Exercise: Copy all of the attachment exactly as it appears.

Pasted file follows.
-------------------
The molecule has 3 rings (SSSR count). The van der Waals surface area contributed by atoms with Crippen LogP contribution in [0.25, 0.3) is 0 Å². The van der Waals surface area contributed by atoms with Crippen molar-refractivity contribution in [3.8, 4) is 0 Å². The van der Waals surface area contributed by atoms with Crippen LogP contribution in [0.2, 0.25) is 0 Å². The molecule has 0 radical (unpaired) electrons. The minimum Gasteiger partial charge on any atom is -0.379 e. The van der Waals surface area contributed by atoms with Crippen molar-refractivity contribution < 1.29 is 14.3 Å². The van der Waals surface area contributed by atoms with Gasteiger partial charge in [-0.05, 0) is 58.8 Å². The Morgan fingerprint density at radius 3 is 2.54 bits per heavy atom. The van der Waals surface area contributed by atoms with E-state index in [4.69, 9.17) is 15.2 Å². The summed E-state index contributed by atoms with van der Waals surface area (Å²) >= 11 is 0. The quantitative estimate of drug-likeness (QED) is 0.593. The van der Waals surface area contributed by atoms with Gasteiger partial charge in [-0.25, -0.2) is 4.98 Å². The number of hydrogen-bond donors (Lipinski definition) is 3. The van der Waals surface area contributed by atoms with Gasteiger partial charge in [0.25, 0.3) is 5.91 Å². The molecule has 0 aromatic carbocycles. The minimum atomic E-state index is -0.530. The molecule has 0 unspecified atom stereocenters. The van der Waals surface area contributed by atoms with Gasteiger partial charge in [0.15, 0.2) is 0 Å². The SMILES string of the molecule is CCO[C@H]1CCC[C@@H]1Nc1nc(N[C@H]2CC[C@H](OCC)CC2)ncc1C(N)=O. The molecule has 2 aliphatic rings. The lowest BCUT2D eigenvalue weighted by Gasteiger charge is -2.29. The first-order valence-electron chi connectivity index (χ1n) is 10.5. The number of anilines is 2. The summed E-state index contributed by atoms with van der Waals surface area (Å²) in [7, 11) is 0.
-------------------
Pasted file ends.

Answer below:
The molecule has 3 rings (SSSR count). The van der Waals surface area contributed by atoms with Crippen LogP contribution in [0.25, 0.3) is 0 Å². The van der Waals surface area contributed by atoms with Crippen molar-refractivity contribution in [3.8, 4) is 0 Å². The van der Waals surface area contributed by atoms with Crippen LogP contribution in [0.2, 0.25) is 0 Å². The molecule has 0 radical (unpaired) electrons. The minimum Gasteiger partial charge on any atom is -0.379 e. The van der Waals surface area contributed by atoms with Crippen molar-refractivity contribution < 1.29 is 14.3 Å². The van der Waals surface area contributed by atoms with Gasteiger partial charge in [-0.05, 0) is 58.8 Å². The Morgan fingerprint density at radius 3 is 2.54 bits per heavy atom. The van der Waals surface area contributed by atoms with E-state index in [4.69, 9.17) is 15.2 Å². The summed E-state index contributed by atoms with van der Waals surface area (Å²) >= 11 is 0. The quantitative estimate of drug-likeness (QED) is 0.593. The van der Waals surface area contributed by atoms with Gasteiger partial charge in [-0.25, -0.2) is 4.98 Å². The number of hydrogen-bond donors (Lipinski definition) is 3. The van der Waals surface area contributed by atoms with Gasteiger partial charge in [0.25, 0.3) is 5.91 Å². The molecule has 0 aromatic carbocycles. The minimum atomic E-state index is -0.530. The molecule has 0 unspecified atom stereocenters. The van der Waals surface area contributed by atoms with Gasteiger partial charge in [0.15, 0.2) is 0 Å². The SMILES string of the molecule is CCO[C@H]1CCC[C@@H]1Nc1nc(N[C@H]2CC[C@H](OCC)CC2)ncc1C(N)=O. The molecule has 2 aliphatic rings. The lowest BCUT2D eigenvalue weighted by Gasteiger charge is -2.29. The first-order valence-electron chi connectivity index (χ1n) is 10.5. The number of anilines is 2. The summed E-state index contributed by atoms with van der Waals surface area (Å²) in [7, 11) is 0.